Chuck Ripper (American, B. 1929) “Grey Wolf Howling” Signed lower left. Original Gouache/Watercolor painting on Masonite.
Provenance: Collection of James A. Helzer (1946-2008), Founder of Unicover Corporation.
This artwork was originally published on the Fleetwood First Day Cover for the United Nations S7 Grey Wolf stamp issued March 3, 1993.
At one time the lonely, spine-chilling howls of wolves echoed through all the world’s forests north of the equator. Today wolves roam a tiny portion of their former range. Grey Wolves — often called timber wolves — once wandered throughout the woods, prairies and grasslands of North America. Hunted to near extinction, these magnificent beasts are today relegated to Alaska, Canada and Minnesota, although a few isolated packs survive in Michigan and Wisconsin. The Endangered Species Act protects Grey Wolves in the lower 48 states, but they are still hunted from airplanes in Alaska. Grey Wolves will eat nearly anything — birds, fish, reptiles, even fruit. However, their survival depends on large animals such as deer, caribou, elk and moose. A pack of wolves may chase a caribou herd for miles, waiting for a sick or aged animal to fall behind, whereupon they quickly and efficiently dispatch it. Every wolf pack includes two dominant wolves known as the alpha male and female. The dominant male leads the pack, while the female takes charge of other females and young males. The leaders choose when to hunt and are usually first to eat after a kill. Most often they are the only members of the pack to mate and bear young. However, the entire pack takes part in raising the pups, bringing them food and protecting them when the parents are hunting. That wolves continue to survive, despite the relentless persecution inflicted upon them, is testimony to their extraordinary fortitude.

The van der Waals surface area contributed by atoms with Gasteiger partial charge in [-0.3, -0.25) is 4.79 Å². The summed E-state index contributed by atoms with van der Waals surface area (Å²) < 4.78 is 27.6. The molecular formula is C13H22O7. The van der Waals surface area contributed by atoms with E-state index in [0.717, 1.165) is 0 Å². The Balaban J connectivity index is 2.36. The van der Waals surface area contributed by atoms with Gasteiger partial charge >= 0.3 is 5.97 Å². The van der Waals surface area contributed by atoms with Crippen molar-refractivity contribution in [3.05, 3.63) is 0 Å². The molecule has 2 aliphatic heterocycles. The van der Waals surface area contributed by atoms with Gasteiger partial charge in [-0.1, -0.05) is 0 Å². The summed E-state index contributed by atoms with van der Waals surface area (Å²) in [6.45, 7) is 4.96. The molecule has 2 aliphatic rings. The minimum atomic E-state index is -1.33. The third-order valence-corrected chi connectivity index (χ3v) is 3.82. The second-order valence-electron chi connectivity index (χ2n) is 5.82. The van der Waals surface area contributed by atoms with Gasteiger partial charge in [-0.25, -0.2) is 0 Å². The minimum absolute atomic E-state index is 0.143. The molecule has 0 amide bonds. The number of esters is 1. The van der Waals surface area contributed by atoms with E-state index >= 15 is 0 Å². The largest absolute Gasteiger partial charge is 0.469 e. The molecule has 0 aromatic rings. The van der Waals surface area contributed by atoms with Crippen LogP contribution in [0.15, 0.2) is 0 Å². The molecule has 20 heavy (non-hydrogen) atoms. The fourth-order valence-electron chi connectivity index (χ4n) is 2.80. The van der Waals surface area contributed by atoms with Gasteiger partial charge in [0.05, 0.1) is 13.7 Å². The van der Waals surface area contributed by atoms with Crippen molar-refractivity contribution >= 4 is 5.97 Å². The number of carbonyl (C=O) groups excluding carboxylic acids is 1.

Image Size: 14.5 x 12.75 in.
Overall Size: 17.75 x 14.75 in.